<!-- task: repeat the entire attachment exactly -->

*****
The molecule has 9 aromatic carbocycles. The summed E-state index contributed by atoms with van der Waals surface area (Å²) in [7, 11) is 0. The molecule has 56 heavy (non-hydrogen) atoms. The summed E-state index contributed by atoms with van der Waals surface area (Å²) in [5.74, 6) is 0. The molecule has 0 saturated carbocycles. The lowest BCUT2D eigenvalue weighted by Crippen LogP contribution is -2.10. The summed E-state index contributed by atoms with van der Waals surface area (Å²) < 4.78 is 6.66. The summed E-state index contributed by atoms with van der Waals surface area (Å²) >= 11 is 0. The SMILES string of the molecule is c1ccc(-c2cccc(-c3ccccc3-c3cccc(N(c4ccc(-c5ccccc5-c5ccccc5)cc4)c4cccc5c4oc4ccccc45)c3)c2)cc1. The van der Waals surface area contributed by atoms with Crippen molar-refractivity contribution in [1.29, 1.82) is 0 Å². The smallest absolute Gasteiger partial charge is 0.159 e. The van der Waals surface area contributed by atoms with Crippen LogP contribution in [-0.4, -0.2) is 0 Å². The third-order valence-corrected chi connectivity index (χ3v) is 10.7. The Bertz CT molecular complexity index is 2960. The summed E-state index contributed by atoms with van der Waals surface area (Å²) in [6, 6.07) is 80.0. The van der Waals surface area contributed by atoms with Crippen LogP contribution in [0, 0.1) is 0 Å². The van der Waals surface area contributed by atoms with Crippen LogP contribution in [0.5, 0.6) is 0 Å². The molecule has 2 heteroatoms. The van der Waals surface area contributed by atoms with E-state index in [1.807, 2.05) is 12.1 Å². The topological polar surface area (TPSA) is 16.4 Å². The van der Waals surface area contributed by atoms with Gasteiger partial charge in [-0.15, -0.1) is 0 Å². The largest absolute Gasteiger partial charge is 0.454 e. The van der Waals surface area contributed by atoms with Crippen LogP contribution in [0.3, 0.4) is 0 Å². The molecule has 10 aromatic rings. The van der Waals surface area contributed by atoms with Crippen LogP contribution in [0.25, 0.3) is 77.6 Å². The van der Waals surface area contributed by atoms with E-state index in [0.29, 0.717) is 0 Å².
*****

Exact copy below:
The molecule has 9 aromatic carbocycles. The summed E-state index contributed by atoms with van der Waals surface area (Å²) in [7, 11) is 0. The molecule has 56 heavy (non-hydrogen) atoms. The summed E-state index contributed by atoms with van der Waals surface area (Å²) in [5.74, 6) is 0. The molecule has 0 saturated carbocycles. The lowest BCUT2D eigenvalue weighted by Crippen LogP contribution is -2.10. The summed E-state index contributed by atoms with van der Waals surface area (Å²) < 4.78 is 6.66. The summed E-state index contributed by atoms with van der Waals surface area (Å²) >= 11 is 0. The SMILES string of the molecule is c1ccc(-c2cccc(-c3ccccc3-c3cccc(N(c4ccc(-c5ccccc5-c5ccccc5)cc4)c4cccc5c4oc4ccccc45)c3)c2)cc1. The van der Waals surface area contributed by atoms with Crippen molar-refractivity contribution in [1.29, 1.82) is 0 Å². The smallest absolute Gasteiger partial charge is 0.159 e. The van der Waals surface area contributed by atoms with Crippen LogP contribution in [-0.4, -0.2) is 0 Å². The third-order valence-corrected chi connectivity index (χ3v) is 10.7. The Bertz CT molecular complexity index is 2960. The summed E-state index contributed by atoms with van der Waals surface area (Å²) in [6, 6.07) is 80.0. The van der Waals surface area contributed by atoms with Crippen LogP contribution in [0, 0.1) is 0 Å². The van der Waals surface area contributed by atoms with Crippen LogP contribution in [0.5, 0.6) is 0 Å². The molecule has 2 heteroatoms. The van der Waals surface area contributed by atoms with E-state index in [1.807, 2.05) is 12.1 Å². The topological polar surface area (TPSA) is 16.4 Å². The van der Waals surface area contributed by atoms with Gasteiger partial charge in [-0.15, -0.1) is 0 Å². The largest absolute Gasteiger partial charge is 0.454 e. The van der Waals surface area contributed by atoms with Crippen LogP contribution in [0.3, 0.4) is 0 Å². The molecule has 10 aromatic rings. The van der Waals surface area contributed by atoms with Crippen LogP contribution in [0.25, 0.3) is 77.6 Å². The van der Waals surface area contributed by atoms with E-state index in [0.29, 0.717) is 0 Å².